When the news broke at 5:25 PM on February 20, the Associated Press briefed the English-speaking world with the headline "Brain-Reading Headset to Sell for $299." Had AP business writer Barbara Ortutay been around for Exodus, she probably would have reported, "Moses Brings Down Commandments Weighing a Relatively Portable 24 Pounds."
The article began with a bit of catchy enticement: "Hands cramping from too many videogames? How about controlling games with your thoughts instead?" This set the tone for the rest of the article--breezy and vaguely promotional. From the glorified sales pitch it can be gleaned that the headset, available to the masses later this year, "can detect emotions such as anger, excitement and tension, as well as facial expressions and cognitive actions like pushing and pulling objects." The machine's ability to detect its environment--a human's unconscious state--and to take actions that maximize, for now, its wearer's chances of success, grants the headset the capacity of artificial intelligence by proxy.
The headset, which bears an unfortunate resemblance to the device in A Clockwork Orange, is an assemblage of metal bands, with rubber head nodes and, depending on the wearer's bone structure, two plastic cheek crushers. As the headset might determine by its 'self,' the featured model wearing the prototype seemed happy, comfortable and submissive.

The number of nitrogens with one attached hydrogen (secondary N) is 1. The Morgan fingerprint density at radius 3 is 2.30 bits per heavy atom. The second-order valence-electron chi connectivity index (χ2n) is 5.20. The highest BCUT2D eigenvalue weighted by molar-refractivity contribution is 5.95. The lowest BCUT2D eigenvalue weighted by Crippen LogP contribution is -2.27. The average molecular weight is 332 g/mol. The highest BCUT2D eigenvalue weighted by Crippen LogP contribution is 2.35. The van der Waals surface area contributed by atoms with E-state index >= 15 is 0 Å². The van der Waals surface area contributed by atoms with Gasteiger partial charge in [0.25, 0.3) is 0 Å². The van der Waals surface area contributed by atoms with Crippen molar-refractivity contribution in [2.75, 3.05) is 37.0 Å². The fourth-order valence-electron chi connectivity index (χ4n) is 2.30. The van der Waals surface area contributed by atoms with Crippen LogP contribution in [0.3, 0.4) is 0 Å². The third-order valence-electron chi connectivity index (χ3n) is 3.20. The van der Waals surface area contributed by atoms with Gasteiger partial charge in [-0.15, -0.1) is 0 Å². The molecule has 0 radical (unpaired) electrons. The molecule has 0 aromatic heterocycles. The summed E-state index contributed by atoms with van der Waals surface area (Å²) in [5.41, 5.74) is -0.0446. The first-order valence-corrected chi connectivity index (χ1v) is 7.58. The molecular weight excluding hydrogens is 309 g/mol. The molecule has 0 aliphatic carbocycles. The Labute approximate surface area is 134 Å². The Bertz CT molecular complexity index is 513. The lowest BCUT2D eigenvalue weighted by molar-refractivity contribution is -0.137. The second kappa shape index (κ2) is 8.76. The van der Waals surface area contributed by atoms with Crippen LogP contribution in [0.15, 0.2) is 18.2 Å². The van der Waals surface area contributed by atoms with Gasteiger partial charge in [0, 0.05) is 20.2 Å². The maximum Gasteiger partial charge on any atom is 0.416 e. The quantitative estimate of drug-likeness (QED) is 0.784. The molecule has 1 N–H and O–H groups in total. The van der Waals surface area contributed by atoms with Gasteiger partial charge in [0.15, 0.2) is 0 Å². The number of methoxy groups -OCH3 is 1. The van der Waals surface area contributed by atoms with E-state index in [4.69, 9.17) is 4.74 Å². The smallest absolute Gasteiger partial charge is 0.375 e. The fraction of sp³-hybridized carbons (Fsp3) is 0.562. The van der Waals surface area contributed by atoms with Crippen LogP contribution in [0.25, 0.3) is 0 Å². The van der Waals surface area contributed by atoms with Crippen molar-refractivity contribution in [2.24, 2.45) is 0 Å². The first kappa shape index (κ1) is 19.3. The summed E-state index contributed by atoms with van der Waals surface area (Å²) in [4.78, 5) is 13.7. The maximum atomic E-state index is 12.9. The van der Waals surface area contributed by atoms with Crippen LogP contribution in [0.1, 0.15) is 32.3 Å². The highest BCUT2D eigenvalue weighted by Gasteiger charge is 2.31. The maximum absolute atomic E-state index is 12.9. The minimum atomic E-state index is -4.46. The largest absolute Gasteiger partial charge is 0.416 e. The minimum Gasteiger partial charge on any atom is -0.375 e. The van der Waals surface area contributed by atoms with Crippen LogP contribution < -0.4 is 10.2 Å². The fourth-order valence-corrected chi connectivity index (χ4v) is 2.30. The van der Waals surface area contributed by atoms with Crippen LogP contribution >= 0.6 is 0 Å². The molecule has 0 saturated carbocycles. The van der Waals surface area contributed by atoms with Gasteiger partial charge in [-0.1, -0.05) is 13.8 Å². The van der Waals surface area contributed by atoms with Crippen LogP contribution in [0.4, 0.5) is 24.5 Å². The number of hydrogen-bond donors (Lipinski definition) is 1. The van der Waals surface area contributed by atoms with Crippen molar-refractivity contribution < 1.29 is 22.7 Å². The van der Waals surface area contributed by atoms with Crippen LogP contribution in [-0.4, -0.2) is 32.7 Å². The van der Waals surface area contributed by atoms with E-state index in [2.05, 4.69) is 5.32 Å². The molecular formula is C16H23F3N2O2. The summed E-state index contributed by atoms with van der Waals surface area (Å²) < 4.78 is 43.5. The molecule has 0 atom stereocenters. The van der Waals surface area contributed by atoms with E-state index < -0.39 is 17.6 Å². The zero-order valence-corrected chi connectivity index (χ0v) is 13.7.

Yes, now the iPod-affording consumer can play Halo while simultaneously enjoying the citrus flavor tidal wave of Mountain Dew MDX and playing the melody bar of "Heart and Soul." Hoorah! But what happens if (when) this emotion-perception-reaction loop is programmed to respond not to its wearer's but to a target's emotional state? If (when) the response in this scenario is "shoot at," the technology becomes a precarious hybrid of polygraph test and trigger finger. Granted, the biofeedback perception technology is hardly new, but this headset's integration of human emotion-detection and machine-determined response represents a remarkable innovation. Moreover, it adds a chilling new component to a worldwide discussion of artificial intelligence agents in defense capacities.
The developers, Emotiv Systems Inc., acknowledge that their techno-sexy invention might spark the imaginations of those without any interest in videogames. Emotive's mission statement is to "evolve the interaction between humans and electronic devices beyond the limitations of conscious interface." The company "has created technologies that allow machines to take both conscious and non-conscious inputs directly from your mind." Capitalizing on this Auto-Freud2000 capacity, Emotiv plans to work with IBM's Digital Convergence sector to explore "applications beyond video gaming." As major trends in AI development confirm, "applications beyond video gaming" is Digital Convergence-speak for "droid armies."
Applications beyond Zelda: Ocarina of Time
The Borg-related philosophical quandaries raised by this technology's capacity to explode the consciousness-machine dichotomy are vast, complex and nerdy. The headset speaks to the question of how increasingly sophisticated AI technology has been, is being and will one day be used to kill people. Given such a task, a glitch or system error would be unforgivable. It would be wrongful death with no possible recourse. Tragically, this scenario is not hypothetical. In October 2007, an accident at the South African National Defense Force's Lohatlha training grounds left nine soldiers dead and 15 wounded. According to Defense Minister Mosiuoa Lekota, during a routine training session with robotic targeting machine guns (35mm Oerlikon GDF MK-5), a programming "malfunction" caused the gun to fire its rounds continuously and indiscriminately.